[Autonogram] New Book: Critical Art Ensemble, Marching Plague

Ben at Autonomedia ben at autonomedia.org
Mon May 8 14:59:02 EDT 2006

Greetings, Autonomedia subscribers --

I'm sending out three emails today regarding three very different 
kinds of books we're just adding to our bookstore: a critique of the 
rhetoric around germ warfare, an anthology of critical writings 
applying autonomist marxist thought to the politics of curatorial 
practice, and a book of Peter Lamborn Wilson's peculiarly trenchant 
poetry (from our friends at Xexoxial Editions). Please pardon the 
sudden deluge of mail from me, and please also let me know if there 
are things about Autonomedia you're particularly interested in, or if 
you've got some extra warehouse space that's looking for content, or 
happen to be an anarchist lawyer with a penchant for creative 
contracts.... thanks for reading, and please allow me to present:

* * * * *

New from Critical Art Ensemble is "Marching Plague : Germ Warfare and 
Global Public Health," the long-awaited book initially taken into 
evidence by the FBI!
"Marching Plague" examines the scientific evidence and the rhetoric 
surrounding biological warfare, particularly the development of 
anthrax and other bio-weapons, and makes a strong case against the 
likelihood of such weapons ever being used in a terrorist situation. 
Studying the history and science of such weapons, they conclude that 
for reasons of accuracy and potency, biological weapons lack the 
efficiency required to produce the widespread devastation typically 
associated with bioterrorism.

Why the public urgency around biowarfare, then, and why the 
channeling of enormous resources into research and development of 
tools to counter an imaginary threat? This is the real focus of 
"Marching Plague": the deconstruction of an exceedingly complex 
political economy of fear, primarily supporting biowartech 
development and the militarization of the public sphere.

The book concludes with a brief examination of the actual crisis in 
global public health, arguing for the redirection of health research 
away from the military, and promoting a number of strategies for 
civilian-based preparedness and education.  

If you've been following Autonomedia's work and that of the Critical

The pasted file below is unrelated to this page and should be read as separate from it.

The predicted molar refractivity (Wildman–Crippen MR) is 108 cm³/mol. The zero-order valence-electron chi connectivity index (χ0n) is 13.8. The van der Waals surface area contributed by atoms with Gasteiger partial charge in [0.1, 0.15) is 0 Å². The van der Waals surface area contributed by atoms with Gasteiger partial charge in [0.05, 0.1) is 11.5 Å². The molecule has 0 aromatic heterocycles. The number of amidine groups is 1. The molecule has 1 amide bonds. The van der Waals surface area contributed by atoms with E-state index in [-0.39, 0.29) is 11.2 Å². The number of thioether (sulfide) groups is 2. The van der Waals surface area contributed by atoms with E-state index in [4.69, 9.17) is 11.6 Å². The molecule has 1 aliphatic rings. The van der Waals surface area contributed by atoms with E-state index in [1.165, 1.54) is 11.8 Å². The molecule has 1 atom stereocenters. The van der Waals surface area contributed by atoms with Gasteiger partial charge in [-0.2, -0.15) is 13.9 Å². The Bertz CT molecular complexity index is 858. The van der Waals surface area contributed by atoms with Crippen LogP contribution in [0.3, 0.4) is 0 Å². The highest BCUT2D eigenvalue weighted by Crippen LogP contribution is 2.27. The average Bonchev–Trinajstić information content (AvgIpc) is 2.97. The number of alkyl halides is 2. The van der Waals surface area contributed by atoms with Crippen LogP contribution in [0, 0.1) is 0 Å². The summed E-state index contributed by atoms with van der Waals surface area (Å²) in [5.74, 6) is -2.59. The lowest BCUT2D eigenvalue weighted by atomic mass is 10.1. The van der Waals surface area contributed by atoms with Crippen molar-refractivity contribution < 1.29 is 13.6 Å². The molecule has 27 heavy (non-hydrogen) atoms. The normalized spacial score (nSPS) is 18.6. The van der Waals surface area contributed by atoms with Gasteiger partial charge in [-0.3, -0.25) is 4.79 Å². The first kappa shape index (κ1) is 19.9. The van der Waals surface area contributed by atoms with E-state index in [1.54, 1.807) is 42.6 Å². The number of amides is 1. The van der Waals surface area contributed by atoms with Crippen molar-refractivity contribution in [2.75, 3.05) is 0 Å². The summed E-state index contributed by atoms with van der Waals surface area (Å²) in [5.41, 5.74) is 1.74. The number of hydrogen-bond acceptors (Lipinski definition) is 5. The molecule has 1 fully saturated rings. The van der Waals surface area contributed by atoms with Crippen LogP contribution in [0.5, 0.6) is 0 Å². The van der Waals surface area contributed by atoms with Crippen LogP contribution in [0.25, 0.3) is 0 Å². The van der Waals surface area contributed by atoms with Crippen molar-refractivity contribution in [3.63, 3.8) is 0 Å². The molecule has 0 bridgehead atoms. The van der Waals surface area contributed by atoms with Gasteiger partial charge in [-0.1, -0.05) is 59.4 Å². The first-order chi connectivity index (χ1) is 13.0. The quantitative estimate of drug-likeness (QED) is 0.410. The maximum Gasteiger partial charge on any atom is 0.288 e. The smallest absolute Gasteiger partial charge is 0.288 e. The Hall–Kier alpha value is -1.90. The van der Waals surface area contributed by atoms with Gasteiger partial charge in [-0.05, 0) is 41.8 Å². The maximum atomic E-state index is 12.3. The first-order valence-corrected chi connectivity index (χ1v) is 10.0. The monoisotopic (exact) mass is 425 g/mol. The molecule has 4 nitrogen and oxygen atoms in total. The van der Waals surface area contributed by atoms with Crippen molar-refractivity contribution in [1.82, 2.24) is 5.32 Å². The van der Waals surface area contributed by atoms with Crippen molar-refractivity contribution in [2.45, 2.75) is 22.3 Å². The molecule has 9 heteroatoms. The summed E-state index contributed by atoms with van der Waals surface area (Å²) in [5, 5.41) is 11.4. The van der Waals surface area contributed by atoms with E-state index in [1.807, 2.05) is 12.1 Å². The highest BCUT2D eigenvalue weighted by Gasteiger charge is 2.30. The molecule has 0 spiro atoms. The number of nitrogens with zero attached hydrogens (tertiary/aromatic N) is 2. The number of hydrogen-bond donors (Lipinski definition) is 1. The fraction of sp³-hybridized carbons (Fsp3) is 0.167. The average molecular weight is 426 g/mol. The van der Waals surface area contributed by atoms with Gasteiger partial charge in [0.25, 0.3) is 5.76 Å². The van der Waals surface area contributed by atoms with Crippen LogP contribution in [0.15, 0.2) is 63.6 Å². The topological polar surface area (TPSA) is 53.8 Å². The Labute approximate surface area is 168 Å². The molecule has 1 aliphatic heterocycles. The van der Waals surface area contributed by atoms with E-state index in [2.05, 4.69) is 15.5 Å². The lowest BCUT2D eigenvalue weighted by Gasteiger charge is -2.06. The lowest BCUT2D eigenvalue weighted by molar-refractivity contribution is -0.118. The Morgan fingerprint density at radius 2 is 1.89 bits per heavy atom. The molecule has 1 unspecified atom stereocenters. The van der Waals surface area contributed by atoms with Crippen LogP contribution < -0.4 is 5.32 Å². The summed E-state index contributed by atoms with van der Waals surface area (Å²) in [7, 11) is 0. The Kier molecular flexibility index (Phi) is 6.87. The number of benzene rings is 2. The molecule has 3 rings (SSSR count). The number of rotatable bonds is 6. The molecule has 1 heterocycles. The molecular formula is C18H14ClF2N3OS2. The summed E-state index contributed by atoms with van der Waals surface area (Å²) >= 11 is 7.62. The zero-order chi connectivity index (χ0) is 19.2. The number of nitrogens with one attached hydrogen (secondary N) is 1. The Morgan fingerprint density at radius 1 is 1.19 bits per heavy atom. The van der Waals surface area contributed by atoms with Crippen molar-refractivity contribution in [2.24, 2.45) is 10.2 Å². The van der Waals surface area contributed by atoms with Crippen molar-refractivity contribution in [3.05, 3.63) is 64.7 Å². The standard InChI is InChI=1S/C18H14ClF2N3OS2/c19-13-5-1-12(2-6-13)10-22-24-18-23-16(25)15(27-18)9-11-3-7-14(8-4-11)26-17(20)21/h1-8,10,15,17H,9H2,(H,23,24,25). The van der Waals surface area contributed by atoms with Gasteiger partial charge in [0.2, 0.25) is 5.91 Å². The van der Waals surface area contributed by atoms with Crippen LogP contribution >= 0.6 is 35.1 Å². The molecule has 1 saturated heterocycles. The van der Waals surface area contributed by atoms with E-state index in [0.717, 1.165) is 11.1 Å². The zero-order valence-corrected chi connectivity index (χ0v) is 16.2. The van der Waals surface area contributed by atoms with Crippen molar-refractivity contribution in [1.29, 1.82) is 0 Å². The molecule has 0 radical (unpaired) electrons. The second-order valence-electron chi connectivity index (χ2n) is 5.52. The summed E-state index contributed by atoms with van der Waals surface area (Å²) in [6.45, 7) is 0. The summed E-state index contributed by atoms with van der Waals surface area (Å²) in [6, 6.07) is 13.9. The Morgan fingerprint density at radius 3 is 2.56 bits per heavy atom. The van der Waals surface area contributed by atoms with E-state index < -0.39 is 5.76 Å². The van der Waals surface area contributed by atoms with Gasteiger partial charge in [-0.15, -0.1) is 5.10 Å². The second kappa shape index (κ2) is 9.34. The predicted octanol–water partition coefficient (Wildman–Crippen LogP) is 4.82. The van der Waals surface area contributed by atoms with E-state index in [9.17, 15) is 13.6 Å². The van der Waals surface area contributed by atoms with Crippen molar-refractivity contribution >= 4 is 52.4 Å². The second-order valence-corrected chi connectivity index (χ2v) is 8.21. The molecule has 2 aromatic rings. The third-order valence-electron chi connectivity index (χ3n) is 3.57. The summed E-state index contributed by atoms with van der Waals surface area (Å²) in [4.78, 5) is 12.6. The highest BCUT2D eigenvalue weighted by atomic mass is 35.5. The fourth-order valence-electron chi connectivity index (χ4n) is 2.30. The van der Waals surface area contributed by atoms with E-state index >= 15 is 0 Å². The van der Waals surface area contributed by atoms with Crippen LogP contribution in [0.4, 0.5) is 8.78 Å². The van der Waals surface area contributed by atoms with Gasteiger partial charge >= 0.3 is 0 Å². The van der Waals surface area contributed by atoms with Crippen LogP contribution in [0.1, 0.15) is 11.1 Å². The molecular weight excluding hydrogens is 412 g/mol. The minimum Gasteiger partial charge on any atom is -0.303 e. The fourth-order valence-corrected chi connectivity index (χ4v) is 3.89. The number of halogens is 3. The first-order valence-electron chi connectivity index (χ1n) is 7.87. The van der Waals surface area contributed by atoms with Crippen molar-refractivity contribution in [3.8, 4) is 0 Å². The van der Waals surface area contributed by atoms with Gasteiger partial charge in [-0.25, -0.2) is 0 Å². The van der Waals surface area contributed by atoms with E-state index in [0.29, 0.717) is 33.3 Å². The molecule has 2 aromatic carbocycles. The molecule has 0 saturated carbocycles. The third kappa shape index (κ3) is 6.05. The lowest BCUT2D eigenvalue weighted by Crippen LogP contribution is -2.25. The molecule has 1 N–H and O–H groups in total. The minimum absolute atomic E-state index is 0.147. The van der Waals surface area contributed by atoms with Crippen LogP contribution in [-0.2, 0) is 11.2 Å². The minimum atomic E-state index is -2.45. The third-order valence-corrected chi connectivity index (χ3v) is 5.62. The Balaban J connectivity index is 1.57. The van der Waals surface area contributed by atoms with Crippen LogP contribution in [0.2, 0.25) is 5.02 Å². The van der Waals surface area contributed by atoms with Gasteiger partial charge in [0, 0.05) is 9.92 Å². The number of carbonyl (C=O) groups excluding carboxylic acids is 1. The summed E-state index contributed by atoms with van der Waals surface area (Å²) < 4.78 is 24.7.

Art Ensemble for any amount of time, you're aware of the conditions 
from which Marching Plague emerged. Originally scheduled to appear in 
2004, the manuscript was in the possession of Steve Kurtz-one of the 
text's collective authors-when he came under the intense scrutiny of 
the Justice Department and the FBI for suspected biological terror 
crimes. Made paranoid by their own rhetoric, the Feds failed to tell 
the difference between an art piece scheduled for installation at the 
Massachusetts Museum of Contemporary Art and something more 
nefarious. Kurtz' house was sealed off, his research was taken 
(including the manuscript and his computers), and his colleagues and 
publisher were subpoenaed, all for some trumped-up charges of mail 
fraud. Two appendices in the book comment on the political 
ramifications of Kurtz' trial, and what it means for the culture of 
dissent in a time of authoritarian political life.

More on Steve Kurtz' case can be found at http://www.caedefensefund.org  .

* * *

NYC-area readers, please note: There will be a booklaunch for 
"Marching Plague" at Eyebeam Atelier on Wednesday, May 24, with short 
talks by Steve Kurtz and several other people associated with 
Critical Art Ensemble, film screenings, and general relief that even 
though Kurtz' case is still in the courts, the important work of the 
CAE is still able to find an audience. Eyebeam is at 540 West 21st 
Street (between 10th and 11th Aves) in Manhattan; more details are at 

Ben Meyers,

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